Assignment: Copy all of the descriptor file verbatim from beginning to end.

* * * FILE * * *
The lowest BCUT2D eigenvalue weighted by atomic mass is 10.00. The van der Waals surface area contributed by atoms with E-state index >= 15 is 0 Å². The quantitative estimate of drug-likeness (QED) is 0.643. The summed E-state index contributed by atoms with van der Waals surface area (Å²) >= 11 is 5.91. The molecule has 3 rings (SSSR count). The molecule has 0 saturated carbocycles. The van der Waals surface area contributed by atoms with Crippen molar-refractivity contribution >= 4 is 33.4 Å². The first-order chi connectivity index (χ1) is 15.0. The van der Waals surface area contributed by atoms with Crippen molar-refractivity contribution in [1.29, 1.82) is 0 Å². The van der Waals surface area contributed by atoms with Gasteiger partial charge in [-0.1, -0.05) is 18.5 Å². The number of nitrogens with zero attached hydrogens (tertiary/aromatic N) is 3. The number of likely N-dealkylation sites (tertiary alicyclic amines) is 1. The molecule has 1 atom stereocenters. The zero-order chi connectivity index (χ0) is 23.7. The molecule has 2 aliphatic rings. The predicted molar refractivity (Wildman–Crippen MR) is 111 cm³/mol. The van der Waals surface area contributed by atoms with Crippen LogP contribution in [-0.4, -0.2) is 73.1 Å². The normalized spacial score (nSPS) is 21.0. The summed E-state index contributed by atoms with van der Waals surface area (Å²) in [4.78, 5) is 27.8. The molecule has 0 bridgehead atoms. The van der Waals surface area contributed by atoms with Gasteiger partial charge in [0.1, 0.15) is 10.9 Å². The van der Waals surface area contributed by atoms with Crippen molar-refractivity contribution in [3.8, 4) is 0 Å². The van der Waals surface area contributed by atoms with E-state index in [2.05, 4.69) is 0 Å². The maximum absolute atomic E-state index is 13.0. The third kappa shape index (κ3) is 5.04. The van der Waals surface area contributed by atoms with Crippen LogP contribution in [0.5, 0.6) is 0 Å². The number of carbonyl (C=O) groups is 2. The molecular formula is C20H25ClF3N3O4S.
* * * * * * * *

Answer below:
The lowest BCUT2D eigenvalue weighted by atomic mass is 10.00. The van der Waals surface area contributed by atoms with E-state index >= 15 is 0 Å². The quantitative estimate of drug-likeness (QED) is 0.643. The summed E-state index contributed by atoms with van der Waals surface area (Å²) >= 11 is 5.91. The molecule has 3 rings (SSSR count). The molecule has 0 saturated carbocycles. The van der Waals surface area contributed by atoms with Crippen molar-refractivity contribution >= 4 is 33.4 Å². The first-order chi connectivity index (χ1) is 15.0. The van der Waals surface area contributed by atoms with Crippen molar-refractivity contribution in [1.29, 1.82) is 0 Å². The van der Waals surface area contributed by atoms with Gasteiger partial charge in [-0.1, -0.05) is 18.5 Å². The number of nitrogens with zero attached hydrogens (tertiary/aromatic N) is 3. The number of likely N-dealkylation sites (tertiary alicyclic amines) is 1. The molecule has 1 atom stereocenters. The zero-order chi connectivity index (χ0) is 23.7. The molecule has 2 aliphatic rings. The predicted molar refractivity (Wildman–Crippen MR) is 111 cm³/mol. The van der Waals surface area contributed by atoms with Crippen LogP contribution in [-0.4, -0.2) is 73.1 Å². The normalized spacial score (nSPS) is 21.0. The summed E-state index contributed by atoms with van der Waals surface area (Å²) in [4.78, 5) is 27.8. The molecule has 0 bridgehead atoms. The van der Waals surface area contributed by atoms with Gasteiger partial charge in [0.1, 0.15) is 10.9 Å². The van der Waals surface area contributed by atoms with Crippen molar-refractivity contribution in [3.8, 4) is 0 Å². The van der Waals surface area contributed by atoms with E-state index in [2.05, 4.69) is 0 Å². The maximum absolute atomic E-state index is 13.0. The third kappa shape index (κ3) is 5.04. The van der Waals surface area contributed by atoms with Crippen LogP contribution in [0.5, 0.6) is 0 Å². The number of carbonyl (C=O) groups is 2. The molecular formula is C20H25ClF3N3O4S.